Prime ministerial pal Tom Flanagan

Perfesser Tom Flannigan — wiki-sanction advocate, Stephen Harper confidante, Firewall sovereignist and proud member of the taxpayer-supported “Calgary School” of loony right-wing political “science” — recently wrote a sarcastic letter purporting to advise progressive academics on how to be as successful pushing their agenda as market fundamentalists like him have been.

Notwithstanding its smarmy tone, the Illinois-born Flanagan’s letter to the December 2010 edition of the Literary Review of Canada actually contains some pretty good advice for all of us on the progressive left, not just academics, which may be summarized as follows:

–    Write more clearly
–    Write about things that matter to people
–    Get involved in politics
–    Suborn your students into supporting your politics
–    “Have a long term plan for world domination”

Of course, Flanagan leaves out some things the right has done well, too:

–    Cultivate billionaire neo-fascists to bankroll your efforts
–    Have total control over all opinions expressed in the billionaire-owned mainstream media (and whine continually about its “liberal bias”)

–    Make a concerted effort to “defund the left”

Leaving aside the effort to drum up billionaires willing to finance our work as a waste of time, we should do the things on Flanagan’s list, and the remaining two on the other one as well.

We’ll leave the complex topic of how to compete with the mainstream media for another day to concentrate on the need to “defund the right.”

Now, the notion of “de-funding the left” has been around at least since Ronald Reagan was president of the United States in the far-right American circles that so clearly influence the thinking of people like Flanagan and his fellow Calgary Schoolmates Prime Minister Harper and would-be Alberta governor … pardon me, premier … Freddy Lee “Ted” Morton.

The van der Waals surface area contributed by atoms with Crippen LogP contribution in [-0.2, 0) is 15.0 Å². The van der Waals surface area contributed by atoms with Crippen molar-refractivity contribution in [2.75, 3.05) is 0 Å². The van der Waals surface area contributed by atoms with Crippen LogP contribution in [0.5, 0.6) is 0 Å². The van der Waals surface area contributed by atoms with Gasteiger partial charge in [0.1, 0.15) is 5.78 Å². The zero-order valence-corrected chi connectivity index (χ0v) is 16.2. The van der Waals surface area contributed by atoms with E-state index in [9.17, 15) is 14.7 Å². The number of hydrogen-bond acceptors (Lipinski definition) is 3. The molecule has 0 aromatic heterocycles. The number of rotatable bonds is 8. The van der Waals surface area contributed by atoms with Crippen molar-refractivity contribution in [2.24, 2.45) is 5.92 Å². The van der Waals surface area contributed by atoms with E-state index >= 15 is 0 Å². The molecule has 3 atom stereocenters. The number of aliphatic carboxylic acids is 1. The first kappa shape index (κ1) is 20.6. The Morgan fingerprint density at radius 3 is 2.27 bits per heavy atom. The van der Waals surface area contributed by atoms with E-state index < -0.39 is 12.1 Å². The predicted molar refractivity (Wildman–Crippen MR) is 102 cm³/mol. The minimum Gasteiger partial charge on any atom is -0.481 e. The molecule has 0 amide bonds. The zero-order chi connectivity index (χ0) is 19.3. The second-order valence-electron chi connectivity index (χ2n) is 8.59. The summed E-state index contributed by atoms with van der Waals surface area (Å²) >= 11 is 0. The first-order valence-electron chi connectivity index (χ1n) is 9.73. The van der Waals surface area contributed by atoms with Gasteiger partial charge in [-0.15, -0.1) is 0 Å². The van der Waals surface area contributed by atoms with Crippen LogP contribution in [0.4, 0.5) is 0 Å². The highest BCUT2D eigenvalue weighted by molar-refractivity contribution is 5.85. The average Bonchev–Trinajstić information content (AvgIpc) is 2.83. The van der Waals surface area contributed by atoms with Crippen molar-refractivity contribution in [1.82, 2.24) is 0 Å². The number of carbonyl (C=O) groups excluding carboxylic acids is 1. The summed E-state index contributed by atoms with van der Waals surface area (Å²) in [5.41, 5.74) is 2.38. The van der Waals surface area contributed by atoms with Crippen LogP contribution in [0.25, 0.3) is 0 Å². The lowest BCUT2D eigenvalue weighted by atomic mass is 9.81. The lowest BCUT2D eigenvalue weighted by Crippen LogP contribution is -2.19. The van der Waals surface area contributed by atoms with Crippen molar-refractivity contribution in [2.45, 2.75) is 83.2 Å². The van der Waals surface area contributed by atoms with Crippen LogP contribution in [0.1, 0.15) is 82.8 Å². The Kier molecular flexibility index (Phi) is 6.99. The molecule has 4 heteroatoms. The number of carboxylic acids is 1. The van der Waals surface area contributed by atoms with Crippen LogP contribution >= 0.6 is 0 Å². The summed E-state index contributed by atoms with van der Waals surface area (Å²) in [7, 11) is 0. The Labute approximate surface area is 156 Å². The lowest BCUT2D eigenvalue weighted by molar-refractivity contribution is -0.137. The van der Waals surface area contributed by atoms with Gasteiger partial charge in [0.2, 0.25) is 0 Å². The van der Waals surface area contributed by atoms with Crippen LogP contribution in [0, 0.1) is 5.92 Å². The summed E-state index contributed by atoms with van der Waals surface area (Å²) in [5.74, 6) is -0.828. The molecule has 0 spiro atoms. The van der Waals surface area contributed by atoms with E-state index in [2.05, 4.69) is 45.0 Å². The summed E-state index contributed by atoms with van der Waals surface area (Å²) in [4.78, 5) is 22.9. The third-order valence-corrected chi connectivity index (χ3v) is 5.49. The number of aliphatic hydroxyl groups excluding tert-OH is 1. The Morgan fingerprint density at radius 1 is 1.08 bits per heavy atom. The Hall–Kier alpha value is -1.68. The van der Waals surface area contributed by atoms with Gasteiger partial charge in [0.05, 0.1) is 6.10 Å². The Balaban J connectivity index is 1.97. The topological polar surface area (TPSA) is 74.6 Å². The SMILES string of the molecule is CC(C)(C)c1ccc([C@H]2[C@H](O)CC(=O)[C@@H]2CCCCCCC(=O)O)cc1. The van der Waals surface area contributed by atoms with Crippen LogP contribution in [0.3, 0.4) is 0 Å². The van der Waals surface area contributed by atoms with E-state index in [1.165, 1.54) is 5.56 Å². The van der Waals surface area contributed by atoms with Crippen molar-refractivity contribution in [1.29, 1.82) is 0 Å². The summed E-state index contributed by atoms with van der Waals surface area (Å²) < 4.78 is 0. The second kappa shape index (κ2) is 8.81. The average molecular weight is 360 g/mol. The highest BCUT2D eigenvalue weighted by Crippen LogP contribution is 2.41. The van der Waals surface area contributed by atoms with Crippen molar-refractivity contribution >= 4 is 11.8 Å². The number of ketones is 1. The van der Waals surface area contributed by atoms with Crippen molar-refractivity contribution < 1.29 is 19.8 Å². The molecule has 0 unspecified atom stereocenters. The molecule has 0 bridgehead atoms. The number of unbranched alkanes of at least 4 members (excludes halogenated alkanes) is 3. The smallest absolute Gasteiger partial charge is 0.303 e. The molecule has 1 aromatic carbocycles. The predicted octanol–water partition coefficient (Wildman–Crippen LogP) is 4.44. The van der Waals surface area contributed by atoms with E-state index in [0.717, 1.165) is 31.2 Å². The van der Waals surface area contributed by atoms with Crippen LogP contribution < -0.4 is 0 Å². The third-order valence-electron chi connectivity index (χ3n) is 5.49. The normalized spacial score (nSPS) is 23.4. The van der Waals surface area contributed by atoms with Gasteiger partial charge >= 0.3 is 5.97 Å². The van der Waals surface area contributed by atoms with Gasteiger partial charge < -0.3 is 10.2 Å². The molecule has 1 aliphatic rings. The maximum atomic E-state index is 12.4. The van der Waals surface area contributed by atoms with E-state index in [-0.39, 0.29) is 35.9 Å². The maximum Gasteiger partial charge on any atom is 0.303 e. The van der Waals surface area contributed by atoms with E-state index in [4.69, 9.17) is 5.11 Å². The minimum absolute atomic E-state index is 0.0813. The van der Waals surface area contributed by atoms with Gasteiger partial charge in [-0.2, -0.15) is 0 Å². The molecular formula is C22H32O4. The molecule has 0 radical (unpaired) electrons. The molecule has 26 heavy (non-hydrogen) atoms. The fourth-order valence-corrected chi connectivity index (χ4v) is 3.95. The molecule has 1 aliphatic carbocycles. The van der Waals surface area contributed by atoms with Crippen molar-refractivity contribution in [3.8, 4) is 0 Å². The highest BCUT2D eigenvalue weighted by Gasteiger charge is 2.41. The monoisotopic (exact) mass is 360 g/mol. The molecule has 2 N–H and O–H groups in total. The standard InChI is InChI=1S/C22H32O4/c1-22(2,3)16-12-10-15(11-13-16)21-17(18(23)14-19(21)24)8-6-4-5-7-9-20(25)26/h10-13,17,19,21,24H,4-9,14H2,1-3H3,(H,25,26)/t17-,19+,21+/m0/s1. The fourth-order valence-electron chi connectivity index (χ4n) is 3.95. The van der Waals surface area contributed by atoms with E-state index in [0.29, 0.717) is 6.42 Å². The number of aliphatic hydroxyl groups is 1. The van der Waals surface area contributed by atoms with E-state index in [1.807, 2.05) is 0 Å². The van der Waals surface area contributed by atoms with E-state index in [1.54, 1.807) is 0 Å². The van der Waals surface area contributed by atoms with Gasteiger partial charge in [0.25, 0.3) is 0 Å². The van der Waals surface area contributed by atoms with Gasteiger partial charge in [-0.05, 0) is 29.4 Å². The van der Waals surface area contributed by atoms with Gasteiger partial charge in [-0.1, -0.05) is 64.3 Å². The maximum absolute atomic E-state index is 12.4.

The Wikipedia defines “De-fund the Left” as a U.S. term “to describe efforts by conservative activists to eliminate government financial support for non-profit groups deemed to be ‘liberal.'”

Naturally, the notion goes farther than merely depriving supposedly “liberal” organizations of funds from government sources. Ultimately, neo-liberal governments who want to shove their policy nostrums up the noses of a skeptical population will attempt create legal barriers to anything that makes groups that represent the interests of ordinary voters more effective.

This is what is behind Harper’s current campaign to undo Canada’s election financing legislation, the historic compromise by former Liberal prime minister Jean Chrétien to base political parties’ financing on capped citizen donations and popular support, rather than access to the corporations and plutocrats with the deepest pockets.

Now, Chrétien was a wily old fox and he included an element of de-funding the right in his legislation. After all, so-called conservatives — who are nowadays seldom conservative and usually dangerously radical — have a steep hill to climb in spreading their pernicious ideas to the general population.

They have succeeded over the past 30 years largely because they control essentially all of the media and the lion’s share of the money needed to market their destructive economic bromides. Thus, their strategy of subverting democracy relies heavily on their ability deprive the public of information inputs via the media, replacing those with their own spin and deception through advertising and bloviation of various kinds.

Indeed, we can observe both sides of this equation played out in Harper’s campaign against “subsidies” to federal political parties.

However, the same reasoning animates the prime minister’s legislative program to eliminate Canada’s long-form census questionnaire — a scheme viewed as insanity by professional statisticians, but which makes perfect sense from the point of view that solid facts can only harm the neo-liberal agenda that is pushed with appropriately religious fervour by Harper.